In their two days of interrogating Supreme Court nominee Amy
Coney Barrett, Senate Judiciary Committee Democrats deftly executed Minority
Leader Chuck Schumer’s messaging strategy: “Health care, health care, health
care.” Over and over, they skewered Republicans for, as typified by Senator Kamala Harris, “scrambling to confirm this nominee because
they need one more Trump judge on the bench before November 10 to strike down
the entire Affordable Care Act.” That result, Democratic questioners constantly
reiterated, would strip affordable insurance coverage from over 20 million
Americans and subject “more than 100 million Americans with preexisting
conditions” to denials of coverage or exorbitant premium charges. By thus
focusing on the real-world impact of terminating Obamacare and spotlighting
Judge Barrett’s record of disparaging 2012 and 2015 Supreme Court decisions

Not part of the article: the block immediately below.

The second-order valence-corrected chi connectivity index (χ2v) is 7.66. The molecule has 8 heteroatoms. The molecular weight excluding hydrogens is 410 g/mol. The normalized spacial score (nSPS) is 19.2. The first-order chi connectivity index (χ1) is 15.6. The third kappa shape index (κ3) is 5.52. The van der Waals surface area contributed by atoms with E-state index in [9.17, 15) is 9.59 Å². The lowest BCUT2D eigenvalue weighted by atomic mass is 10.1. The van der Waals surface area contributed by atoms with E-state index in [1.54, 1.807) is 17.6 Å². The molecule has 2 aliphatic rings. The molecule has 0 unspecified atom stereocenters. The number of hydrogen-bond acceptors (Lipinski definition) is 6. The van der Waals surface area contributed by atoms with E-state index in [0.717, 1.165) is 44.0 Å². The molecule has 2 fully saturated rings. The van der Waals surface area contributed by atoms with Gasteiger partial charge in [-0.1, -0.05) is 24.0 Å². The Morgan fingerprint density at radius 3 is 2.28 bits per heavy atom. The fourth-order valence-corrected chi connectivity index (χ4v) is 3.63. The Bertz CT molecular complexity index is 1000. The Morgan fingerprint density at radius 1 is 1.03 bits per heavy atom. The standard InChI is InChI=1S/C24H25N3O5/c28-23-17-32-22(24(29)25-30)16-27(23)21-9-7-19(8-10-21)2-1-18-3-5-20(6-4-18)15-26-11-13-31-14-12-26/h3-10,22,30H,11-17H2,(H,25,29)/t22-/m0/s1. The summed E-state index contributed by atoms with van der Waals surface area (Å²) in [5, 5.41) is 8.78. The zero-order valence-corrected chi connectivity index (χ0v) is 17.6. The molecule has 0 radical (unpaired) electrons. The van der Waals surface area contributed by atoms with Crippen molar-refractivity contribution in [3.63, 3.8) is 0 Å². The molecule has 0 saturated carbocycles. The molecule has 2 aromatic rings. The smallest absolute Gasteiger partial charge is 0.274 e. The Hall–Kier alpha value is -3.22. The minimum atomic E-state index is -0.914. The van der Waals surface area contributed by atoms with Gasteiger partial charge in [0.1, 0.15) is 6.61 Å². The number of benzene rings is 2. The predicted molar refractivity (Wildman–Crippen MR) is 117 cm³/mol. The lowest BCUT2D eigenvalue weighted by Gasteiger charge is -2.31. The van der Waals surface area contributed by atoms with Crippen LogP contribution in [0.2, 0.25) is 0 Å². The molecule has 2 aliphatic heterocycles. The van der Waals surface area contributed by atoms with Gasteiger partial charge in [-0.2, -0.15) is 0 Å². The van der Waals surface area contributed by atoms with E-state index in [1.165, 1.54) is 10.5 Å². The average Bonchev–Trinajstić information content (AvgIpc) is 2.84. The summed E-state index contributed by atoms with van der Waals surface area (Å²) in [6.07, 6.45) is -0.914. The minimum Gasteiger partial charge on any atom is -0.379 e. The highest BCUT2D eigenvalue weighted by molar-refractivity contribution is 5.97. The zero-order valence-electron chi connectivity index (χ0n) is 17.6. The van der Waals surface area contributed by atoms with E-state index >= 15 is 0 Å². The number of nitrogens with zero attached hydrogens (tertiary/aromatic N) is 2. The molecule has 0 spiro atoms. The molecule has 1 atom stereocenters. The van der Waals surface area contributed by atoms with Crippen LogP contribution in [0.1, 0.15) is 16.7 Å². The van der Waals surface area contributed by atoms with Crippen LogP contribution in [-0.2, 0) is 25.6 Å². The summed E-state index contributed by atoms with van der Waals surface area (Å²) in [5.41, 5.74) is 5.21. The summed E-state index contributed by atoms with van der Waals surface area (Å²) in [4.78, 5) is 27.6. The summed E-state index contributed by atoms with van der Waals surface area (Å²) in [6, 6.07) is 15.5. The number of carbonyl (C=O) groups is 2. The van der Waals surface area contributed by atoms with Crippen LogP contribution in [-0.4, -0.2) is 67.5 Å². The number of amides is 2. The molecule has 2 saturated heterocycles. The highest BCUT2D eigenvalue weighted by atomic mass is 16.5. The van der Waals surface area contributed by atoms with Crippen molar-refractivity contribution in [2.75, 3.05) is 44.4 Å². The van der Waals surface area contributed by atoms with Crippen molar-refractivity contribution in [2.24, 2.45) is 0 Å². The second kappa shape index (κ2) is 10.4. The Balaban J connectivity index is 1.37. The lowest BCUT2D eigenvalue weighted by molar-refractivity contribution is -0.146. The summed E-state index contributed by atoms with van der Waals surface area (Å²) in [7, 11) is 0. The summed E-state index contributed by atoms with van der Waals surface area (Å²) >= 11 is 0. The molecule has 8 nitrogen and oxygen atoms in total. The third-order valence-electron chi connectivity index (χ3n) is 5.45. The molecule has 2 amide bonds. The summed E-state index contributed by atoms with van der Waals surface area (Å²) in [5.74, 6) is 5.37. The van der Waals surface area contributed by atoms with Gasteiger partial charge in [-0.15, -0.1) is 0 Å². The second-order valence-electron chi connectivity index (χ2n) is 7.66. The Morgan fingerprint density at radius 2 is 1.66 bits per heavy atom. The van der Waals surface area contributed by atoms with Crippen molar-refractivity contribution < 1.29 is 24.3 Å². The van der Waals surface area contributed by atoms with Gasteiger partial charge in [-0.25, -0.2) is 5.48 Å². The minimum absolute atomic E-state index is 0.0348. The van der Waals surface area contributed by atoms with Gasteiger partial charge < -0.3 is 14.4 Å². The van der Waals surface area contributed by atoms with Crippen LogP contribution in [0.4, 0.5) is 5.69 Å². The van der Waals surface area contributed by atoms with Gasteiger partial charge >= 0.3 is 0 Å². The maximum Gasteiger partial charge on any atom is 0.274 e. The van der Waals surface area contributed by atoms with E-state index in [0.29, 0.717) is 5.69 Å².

that upheld the law, they alarmed viewers and visibly rattled their Republican
colleagues wary about the upcoming election.
Here’s the bad news: What the Democrats’ strategy did not do was dent Barrett’s defense of the legitimacy of her approach to making her decision, whatever result she chooses. Predictably, she insisted that she simply “applies the law as written,” letting the chips fall where they may, in line with the “textualist” credo she espouses.
To that defense, Senate Judiciary Democrats, also predictably, did not respond at all. Chronically, Democrats and liberals assume that, especially in political fora like a Senate hearing, the target audience—television and streaming viewers—care only about the real-world stakes in legal clashes. They disdain messaging to show why they, and not their opponents, care or are right about the law, as well as about real-world results. In this conceit, Democrats and liberals are wrong. Ordinary people tend to care most about threats to their welfare. But when a legal dispute is on the table, experience shows that they also care about whose side the law is on, and why.
Republicans and conservatives do not make this mistake. They come up with catchy lines to mass-market their legal claims. When Democrats and liberals offer no response, conservatives win by default.